When one thinks of the military, often rolling tanks, screaming fighter jets, ships plowing through rough seas and of course the disciplined Canadian military members come to mind. The members of our military are trained to be decisive, fast acting and prepared to take on any situation that comes their way through the precise application of force.
How does this Canadian institution, with roots older than the country itself, handle modern methods of mass communication and desire for openness in the media? The answer is public relations.
The military has long recognized the modern environment of engaging the press versus engaging in propaganda. The public affairs branch has specially trained members that act as the PR officers in the military, much like any large organization’s communications staff. The Department of National Defence employs both military and civilian members in these roles. In fact, Mount Saint Vincent University students find work with the military in this function. However, those who walk through the doors of a recruiting centre and join the Canadian Forces still generally fill the PR positions.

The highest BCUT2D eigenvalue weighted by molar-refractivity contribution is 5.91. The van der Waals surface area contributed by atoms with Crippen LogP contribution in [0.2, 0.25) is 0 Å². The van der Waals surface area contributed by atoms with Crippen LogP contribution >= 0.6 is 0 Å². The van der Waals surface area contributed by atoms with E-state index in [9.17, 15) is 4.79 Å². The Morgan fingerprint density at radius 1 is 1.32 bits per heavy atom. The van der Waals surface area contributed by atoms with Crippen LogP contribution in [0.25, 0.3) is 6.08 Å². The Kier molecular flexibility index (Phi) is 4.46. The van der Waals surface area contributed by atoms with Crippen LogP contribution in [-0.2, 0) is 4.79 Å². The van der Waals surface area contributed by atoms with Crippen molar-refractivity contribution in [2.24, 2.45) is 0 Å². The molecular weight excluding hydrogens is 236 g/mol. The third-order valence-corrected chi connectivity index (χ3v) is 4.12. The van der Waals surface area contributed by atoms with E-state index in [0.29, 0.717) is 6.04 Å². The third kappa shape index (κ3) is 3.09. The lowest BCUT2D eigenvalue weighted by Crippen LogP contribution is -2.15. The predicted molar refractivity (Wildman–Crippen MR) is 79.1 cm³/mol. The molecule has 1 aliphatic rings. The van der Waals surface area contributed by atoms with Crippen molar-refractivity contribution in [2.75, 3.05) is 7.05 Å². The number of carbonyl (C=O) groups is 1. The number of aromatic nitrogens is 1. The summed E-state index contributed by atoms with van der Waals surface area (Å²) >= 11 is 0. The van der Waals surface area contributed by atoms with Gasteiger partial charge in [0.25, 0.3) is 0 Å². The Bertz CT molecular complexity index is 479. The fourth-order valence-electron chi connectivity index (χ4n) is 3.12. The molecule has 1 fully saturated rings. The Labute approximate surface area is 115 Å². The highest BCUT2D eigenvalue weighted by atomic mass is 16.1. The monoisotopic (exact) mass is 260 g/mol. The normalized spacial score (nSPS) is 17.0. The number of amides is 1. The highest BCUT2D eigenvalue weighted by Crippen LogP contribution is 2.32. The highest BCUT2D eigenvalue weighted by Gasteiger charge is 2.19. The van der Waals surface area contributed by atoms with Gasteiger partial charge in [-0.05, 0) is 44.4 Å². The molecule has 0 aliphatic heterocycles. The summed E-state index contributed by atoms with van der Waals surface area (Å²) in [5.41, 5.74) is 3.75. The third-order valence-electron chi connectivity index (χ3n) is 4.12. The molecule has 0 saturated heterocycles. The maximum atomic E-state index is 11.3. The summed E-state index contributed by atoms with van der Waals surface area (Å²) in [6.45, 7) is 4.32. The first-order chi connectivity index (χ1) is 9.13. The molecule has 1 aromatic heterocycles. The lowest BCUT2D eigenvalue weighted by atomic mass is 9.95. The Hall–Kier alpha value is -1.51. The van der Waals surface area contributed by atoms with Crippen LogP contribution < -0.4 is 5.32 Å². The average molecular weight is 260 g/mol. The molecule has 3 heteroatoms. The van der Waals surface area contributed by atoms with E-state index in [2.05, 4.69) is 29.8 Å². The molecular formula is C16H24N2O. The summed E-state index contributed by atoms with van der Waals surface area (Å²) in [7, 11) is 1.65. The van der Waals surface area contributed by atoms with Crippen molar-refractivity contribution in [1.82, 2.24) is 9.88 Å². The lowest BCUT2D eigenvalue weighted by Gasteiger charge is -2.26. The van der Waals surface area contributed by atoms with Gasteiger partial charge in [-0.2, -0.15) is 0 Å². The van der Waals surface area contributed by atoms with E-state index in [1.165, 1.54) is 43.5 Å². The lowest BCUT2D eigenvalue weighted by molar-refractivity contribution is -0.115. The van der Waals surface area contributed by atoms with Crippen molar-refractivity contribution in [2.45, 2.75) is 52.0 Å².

Although this is not a combat position in the military like an infantry soldier, all members of the military are trained to be able to fight, to be part of a team and to be a leader from the beginning. Therefore, those wanting to aid in having the military’s message be better understood by their public need to complete basic training with their fellow military members. Having a university degree in public relations, communications or similar fields, opens the possibility of beginning their career in the military as an officer, then receiving the training and responsibilities that go with the rank.
Public affairs officers are trained to assist the military’s communication at home and abroad. As a result, there are many opportunities to see different parts of Canada and the world during their career.
Successful candidates will be trained in areas such as strategic communications, new media, stakeholder relations, and crisis communication management during courses with the military. At Mount Saint Vincent University those courses would not be out of place in a PR student’s academic calendars. Instead, the contexts in which the situations and consequences are set differ.
At the Mount there are a number of students who serve in the Reserves and some who work for the military as civilians; we even have a professor who worked in this exact challenging field. The second part of this PROfile, speaks with Professor Tim Dunne, a retired army major, public affairs officer and faculty member at Mount Saint Vincent University.
(MSVU PR 2016 – Second Lieutenant, First Battalion, The Nova Scotia Highlanders)